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Assessing Better Regulation in the European Union

Date of news: 23 January 2019

IMG_0574On the occasion of EUROPAL’s fifth anniversary, the seminar ‘Assessing Better Regulation in the European Union’ took place on Tuesday 18 December 2018, at Radboud University. A diverse group of researchers and practitioners, from the Netherlands and beyond, gathered to present their assessments of the EU’s Better Regulation (BR) programme. Has it so far been as effective and efficient in reality as it has regularly been proclaimed to be in EU policy statements?

After a word of welcome from Professor Ellen Mastenbroek (Radboud University, Co-director of EUROPAL), Professor Claudio Radaelli (University College London) kicked off the seminar with his keynote ‘EU Better Regulation: Achievements, limitations and prospects’. His main point was that BR is a matter of the multi-level polity, rather than the sole responsibility of the Commission. For it to work properly, member states, the Commission and the Council need to join forces. A BR programme pushed ‘from the top’ is bound to remain limited in effect, as its success will always remain critically dependent on proper execution ‘further down the line’.

In the subsequent panel round, chaired by Professor Henri de Waele (Radboud University), a selection of researchers and practitioners reflected on the first sub-theme ‘legislative quality’. First, Professor Helen Xanthaki (University College London) outlined an original argument for assessing the success of the BR programme itself on the basis of its own objectives: to what extent does it comply itself with its own principles and ambitions? She identified several shortcomings in this regard, and argued that ‘BR can benefit from the self-application of its own principles, guidelines, and tools’. The alternative only risks to alienate EU citizens further, warned Prof. Xanthaki. Suzanne van Melis (Dutch Ministry of Security and Justice) reflected on the panel’s theme from her experiences as a practitioner. To her mind, the key challenge for legal advisors for governments lies in the tradeoff between exploiting discretion on the one hand, and ensuring harmonization and influence on the other. She pointed out, however, that numerous legislative instruments leave national drafters little freedom anyway.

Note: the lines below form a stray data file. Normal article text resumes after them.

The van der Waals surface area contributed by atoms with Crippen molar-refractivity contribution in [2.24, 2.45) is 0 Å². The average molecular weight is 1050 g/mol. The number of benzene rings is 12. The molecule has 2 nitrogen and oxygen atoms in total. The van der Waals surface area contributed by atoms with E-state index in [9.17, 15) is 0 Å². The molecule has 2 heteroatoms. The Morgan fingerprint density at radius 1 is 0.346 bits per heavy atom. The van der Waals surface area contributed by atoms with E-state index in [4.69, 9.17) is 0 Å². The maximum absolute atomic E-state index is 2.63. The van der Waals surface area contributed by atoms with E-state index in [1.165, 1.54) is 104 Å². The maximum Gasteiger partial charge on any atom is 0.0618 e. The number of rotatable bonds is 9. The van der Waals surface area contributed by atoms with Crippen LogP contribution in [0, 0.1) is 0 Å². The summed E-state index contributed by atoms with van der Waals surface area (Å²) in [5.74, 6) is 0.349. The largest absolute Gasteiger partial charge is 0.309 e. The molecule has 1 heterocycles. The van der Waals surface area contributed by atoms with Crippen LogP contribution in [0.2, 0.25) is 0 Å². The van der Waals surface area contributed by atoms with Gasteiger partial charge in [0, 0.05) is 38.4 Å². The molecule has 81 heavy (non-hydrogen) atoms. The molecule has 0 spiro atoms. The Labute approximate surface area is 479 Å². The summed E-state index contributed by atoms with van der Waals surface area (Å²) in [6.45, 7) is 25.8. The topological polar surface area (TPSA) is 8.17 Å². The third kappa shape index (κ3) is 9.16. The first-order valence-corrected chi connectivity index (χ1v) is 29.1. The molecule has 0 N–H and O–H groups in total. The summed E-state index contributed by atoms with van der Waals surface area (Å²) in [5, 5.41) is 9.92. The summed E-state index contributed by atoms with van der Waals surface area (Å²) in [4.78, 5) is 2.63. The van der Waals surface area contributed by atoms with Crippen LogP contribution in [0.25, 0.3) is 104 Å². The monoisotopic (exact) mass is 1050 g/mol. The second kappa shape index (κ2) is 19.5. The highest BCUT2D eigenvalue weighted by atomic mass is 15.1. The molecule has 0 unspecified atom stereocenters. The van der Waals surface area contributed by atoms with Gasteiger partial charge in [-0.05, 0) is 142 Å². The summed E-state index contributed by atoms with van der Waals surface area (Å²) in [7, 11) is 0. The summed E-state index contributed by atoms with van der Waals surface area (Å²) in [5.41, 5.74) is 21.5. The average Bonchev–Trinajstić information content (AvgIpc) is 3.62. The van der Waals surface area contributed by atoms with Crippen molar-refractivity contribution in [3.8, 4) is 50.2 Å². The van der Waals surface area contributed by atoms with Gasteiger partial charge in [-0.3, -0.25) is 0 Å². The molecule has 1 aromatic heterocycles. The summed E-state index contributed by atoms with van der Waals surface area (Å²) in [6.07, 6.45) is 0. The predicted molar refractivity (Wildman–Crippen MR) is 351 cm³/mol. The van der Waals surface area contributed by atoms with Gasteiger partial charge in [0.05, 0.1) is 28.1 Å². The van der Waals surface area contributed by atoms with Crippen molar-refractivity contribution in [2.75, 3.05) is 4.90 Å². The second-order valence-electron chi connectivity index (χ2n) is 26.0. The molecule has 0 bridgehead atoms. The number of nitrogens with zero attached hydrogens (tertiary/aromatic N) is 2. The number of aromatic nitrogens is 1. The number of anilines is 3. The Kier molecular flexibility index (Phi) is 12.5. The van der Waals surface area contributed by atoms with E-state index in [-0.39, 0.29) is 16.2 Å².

The next panel round focused on ‘consultations’. First, Dr. Pieter Zwaan (Radboud University) presented his findings from a recently completed research project on the Commission’s responses to consultation inputs. He asserted that the response rate could be improved, and that the responses could be made more specific and objective. Isabelle Schömann (Principal Advisor and Member of the EU’s Regulatory Scrutiny Board) discussed Dr. Zwaan’s research, giving an ‘insider’s view’. She concurred with most of Zwaan’s conclusions, while pointing to the need for more data.

In the afternoon, the panel rounds focused on the achievements of BR in specific policy fields. Professor Kees Groenendijk (Radboud University) started off with an assessment for the field of migration law. His analysis suggested that the intentions of BR and the actual results have come to stand in rather sharp contrast with each other. More specifically, he signaled a ‘disconnect between the highly pluralist understanding of policy making’ and current evaluation practices, which are markedly less pluralist in nature. Ciara Clerx (Immigration and Integration Service, Dutch Ministry of Security and Justice) wholeheartedly agreed with this, following from her personal experiences. Although clearly written legislation may give the illusion that practitioners can ‘tick the boxes’ and make a decision accordingly, she demonstrated how reality has proven to be much more complex. Particularly because at the Immigration and Integration Service, each case has to be assessed individually, it proves nigh impossible to ensure consistent decision-making across cases.